Trinity scientists improve understanding of origins of eczema
Posted on: 03 October 2016
Eczema, also known as atopic dermatitis (AD) is the most common skin disease of children in developed societies. It is associated with intense itch and loss of sleep in early life and with other conditions such as food allergy and asthma in later life.
The early origins of AD are not fully completely understood but involve a complex interplay between the skin barrier, unrestrained or unregulated immune responses and the microbiome, which is the collective name for the community of organisms that live on all of our skin.
Eczema has a close relationship with the existence on skin of a bacteria called Staphylococcus Aureus (SA) and this is known to drive flares or exacerbations of AD. It was, however, not known which came first-colonisation of the skin by staphylococcus or eczema followed by staphylococcal colonisation?
In collaborative work funded by the National Children’s Research Centre, researchers from Trinity College Dublin’s School of Medicine, University College Cork, University of Dundee and the National Institutes of Health, very carefully followed a cohort of patients during their first year of life and regularly sampled their skin microbiome. The infants were part of a longitudinal birth research cohort called the Cork BASELINE Cohort.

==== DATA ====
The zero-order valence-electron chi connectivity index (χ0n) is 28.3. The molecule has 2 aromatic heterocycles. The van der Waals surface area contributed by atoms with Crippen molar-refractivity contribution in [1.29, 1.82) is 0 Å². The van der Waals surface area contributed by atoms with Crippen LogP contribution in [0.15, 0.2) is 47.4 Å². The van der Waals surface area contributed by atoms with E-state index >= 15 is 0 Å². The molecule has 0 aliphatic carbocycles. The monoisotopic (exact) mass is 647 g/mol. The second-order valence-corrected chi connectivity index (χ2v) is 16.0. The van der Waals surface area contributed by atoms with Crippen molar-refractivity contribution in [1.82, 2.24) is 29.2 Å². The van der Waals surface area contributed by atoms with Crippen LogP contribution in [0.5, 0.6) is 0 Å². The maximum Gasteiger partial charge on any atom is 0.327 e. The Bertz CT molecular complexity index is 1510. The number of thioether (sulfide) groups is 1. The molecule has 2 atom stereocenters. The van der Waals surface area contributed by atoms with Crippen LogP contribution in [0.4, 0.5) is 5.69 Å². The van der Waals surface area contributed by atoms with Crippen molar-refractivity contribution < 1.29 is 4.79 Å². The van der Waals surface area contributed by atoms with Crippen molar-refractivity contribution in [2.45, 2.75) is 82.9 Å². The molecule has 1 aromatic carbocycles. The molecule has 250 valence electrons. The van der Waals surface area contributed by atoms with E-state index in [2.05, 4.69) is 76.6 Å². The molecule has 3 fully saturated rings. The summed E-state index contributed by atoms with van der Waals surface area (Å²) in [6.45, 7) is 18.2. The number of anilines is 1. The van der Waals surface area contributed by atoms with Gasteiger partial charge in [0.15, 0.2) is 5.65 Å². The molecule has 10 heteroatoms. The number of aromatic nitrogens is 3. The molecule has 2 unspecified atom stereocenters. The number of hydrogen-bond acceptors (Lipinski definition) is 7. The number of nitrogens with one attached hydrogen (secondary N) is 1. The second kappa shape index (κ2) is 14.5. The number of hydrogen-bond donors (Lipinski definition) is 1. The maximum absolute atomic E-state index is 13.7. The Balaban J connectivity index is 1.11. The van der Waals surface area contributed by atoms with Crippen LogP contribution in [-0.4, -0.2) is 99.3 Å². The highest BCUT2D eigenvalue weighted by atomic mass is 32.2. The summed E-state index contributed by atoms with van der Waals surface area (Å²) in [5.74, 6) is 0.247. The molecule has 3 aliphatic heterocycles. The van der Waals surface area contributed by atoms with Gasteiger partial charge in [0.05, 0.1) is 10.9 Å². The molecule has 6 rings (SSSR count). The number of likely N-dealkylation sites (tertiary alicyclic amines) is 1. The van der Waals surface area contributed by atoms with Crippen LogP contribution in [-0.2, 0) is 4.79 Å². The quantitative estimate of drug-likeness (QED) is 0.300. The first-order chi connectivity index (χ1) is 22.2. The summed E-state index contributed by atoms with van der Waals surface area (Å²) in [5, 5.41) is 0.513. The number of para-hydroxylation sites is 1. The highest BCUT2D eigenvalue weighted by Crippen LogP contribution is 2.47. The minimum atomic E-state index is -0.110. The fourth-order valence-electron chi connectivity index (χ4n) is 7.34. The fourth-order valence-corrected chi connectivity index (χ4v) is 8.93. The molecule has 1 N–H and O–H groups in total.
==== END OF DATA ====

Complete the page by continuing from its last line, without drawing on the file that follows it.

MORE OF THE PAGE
Led by Professor of Dermatology, Alan Irvine in Trinity, the study group were able to show that Staphylococcus colonisation did not precede development of AD and, surprisingly, several species of staphylococcus actually appeared to protect against developing AD at 1 year. This is an important new finding in the complex relationship between the microbiome and skin inflammation, suggesting that some related bacteria may be anti-inflammatory or protective against developing eczema.
Professor Irvine said: “This work is the first study that has followed babies at several time points in their first year of life and examined the bacterial communities of their skin at this early stage. Our findings suggest that while the relationship between these skin bacterial communities and development of disease is complicated, we have shown for the first time that some bacteria may help prevent skin inflammation in these very young children. Our work is an early discovery, future work will hopefully clarify how these works and determine if we can harness to prevent disease.”
The study was published in the Journal of Allergy and Clinical Immunology and the full paper is accessible here: http://dx.doi.org/10.1016/j.jaci.2016.07.029
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